If you’re wondering how this will impact the world and society’s social connections, I direct you to the predictive powers of 1984 British cinema.
After I got banned from Facebook in 2011 (for using a “fake name”, which is actually my real name) I took a similar line of thinking: I can’t trust Facebook (or Twitter, or Instagram, or whoever else) to be responsible custodians of my content, so I shan’t. Now, virtually all content I create is hosted on my WordPress-powered blog, at my own domain, first and foremost… and syndicated copies may appear on various social media.
In a very few instances I go the other way around, producing content in silos and then copying it back to my blog: e.g. my geocaching/geohashing expeditions are posted first to their respective sites (because it’s easiest and most-practical to do that using their apps, especially “in the field”), but then they get imported into my blog using a custom plugin. If any of these sites closes, deletes my data, adds paid tiers I’m not happy with, or just bans me from my own account… I’m still set.
Backing up all your social content is a good strategy. Owning it all to begin with is an even better one, IMHO. See also: Indieweb.
Mark Zuckerberg says regulators and governments should play a more active role in controlling internet content.
In an op-ed published in the Washington Post, Facebook’s chief says the responsibility for monitoring harmful content is too great for firms alone.
He calls for new laws in four areas: “Harmful content, election integrity, privacy and data portability.”
It comes two weeks after a gunman used the site to livestream his attack on a mosque in Christchurch, New Zealand.
“Lawmakers often tell me we have too much power over speech, and frankly I agree,” Mr Zuckerberg writes, adding that Facebook was “creating an independent body so people can appeal our decisions” about what is posted and what is taken down.
An interesting move which puts Zuckerberg in a parallel position to Bruce Schneier, who’s recently (and especially in his latest book) stood in opposition to a significant number of computer security experts (many of whom are of the “crypto-anarchist” school of thought) also pushed for greater regulation on the Internet. My concern with both figureheads’ proposals comes from the inevitable difficulty in enforcing Internet-wide laws: given that many countries simply won’t enact, or won’t effectively enforce, legislation of the types that either Zuckerberg nor Schneier suggest, either (a) companies intending to engage in unethical behaviour will move to – and profit in – those countries, as we already see with identity thieves in Nigeria, hackers in Russia, and patent infringers in China… or else (b) countries that do agree on a common framework will be forced to curtail Internet communications with those countries, leading to a fragmented and ultimately less-free Internet.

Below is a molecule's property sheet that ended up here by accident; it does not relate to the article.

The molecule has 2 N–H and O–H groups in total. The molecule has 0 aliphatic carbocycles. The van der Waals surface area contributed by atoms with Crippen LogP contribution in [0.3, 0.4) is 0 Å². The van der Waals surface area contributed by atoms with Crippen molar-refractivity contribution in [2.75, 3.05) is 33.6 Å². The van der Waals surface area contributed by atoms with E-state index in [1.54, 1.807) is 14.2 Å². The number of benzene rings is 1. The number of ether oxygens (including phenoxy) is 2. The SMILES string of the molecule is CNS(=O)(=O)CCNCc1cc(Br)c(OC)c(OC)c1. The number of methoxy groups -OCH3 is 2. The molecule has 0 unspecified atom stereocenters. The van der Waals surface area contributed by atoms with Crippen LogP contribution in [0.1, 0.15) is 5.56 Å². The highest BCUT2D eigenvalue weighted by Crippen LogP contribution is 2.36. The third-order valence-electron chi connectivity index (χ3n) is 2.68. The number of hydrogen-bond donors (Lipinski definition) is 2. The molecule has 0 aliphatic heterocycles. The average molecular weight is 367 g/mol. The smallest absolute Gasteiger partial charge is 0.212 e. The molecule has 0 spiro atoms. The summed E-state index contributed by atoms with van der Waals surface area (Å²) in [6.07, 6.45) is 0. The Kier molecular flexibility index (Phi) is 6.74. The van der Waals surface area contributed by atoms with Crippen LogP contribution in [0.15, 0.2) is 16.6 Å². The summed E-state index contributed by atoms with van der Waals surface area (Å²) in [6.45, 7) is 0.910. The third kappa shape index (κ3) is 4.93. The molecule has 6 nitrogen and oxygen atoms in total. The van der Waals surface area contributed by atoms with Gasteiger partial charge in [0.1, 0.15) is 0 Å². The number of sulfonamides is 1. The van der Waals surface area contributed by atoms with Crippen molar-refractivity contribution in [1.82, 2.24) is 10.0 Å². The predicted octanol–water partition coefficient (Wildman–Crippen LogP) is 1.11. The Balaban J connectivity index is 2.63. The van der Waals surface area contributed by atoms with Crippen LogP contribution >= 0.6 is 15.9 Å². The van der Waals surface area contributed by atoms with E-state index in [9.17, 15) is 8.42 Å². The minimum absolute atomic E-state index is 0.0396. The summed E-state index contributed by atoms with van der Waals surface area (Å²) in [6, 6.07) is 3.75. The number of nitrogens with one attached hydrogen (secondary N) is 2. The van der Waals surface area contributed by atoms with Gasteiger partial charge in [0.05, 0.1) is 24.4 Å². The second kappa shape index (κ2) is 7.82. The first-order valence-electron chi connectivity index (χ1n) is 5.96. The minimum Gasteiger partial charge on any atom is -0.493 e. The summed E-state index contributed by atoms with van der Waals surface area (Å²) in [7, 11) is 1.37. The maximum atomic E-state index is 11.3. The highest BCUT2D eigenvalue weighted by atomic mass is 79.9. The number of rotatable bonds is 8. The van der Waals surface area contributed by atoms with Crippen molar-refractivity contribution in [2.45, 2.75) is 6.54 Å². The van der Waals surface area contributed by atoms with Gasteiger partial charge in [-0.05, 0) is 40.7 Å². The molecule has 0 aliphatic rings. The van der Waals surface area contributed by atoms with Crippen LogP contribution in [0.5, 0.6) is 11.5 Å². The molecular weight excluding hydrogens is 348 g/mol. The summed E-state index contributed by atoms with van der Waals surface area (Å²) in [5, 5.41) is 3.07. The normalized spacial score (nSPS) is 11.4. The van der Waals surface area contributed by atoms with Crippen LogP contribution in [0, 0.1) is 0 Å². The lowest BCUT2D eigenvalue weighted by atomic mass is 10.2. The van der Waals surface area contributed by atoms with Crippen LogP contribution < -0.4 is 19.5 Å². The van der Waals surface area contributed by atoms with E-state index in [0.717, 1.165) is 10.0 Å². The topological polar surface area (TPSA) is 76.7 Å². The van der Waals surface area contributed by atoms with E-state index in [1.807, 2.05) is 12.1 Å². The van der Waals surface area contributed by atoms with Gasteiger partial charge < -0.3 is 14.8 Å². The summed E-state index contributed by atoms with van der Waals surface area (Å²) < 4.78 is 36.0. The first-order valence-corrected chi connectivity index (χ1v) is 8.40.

Neither option is good, but I still back these proposals in principle. After all: we don’t enact other internationally-relevant laws (like the GDPR, for example) because we expect to achieve 100% compliance across the globe – we do so because they’re the right thing to do to protect individuals and economies from harm. Little by little, Internet legislation in general (possibly ignoring things like the frankly silly EU cookie regulation and parts of the controversial new EU directives on copyright) makes the Internet a safer place for citizens of Western countries. There are still a huge number of foreign threats like scammers and malware authors as as well as domestic lawbreakers, but increasing the accountability of large companies is, at this point, a far bigger concern.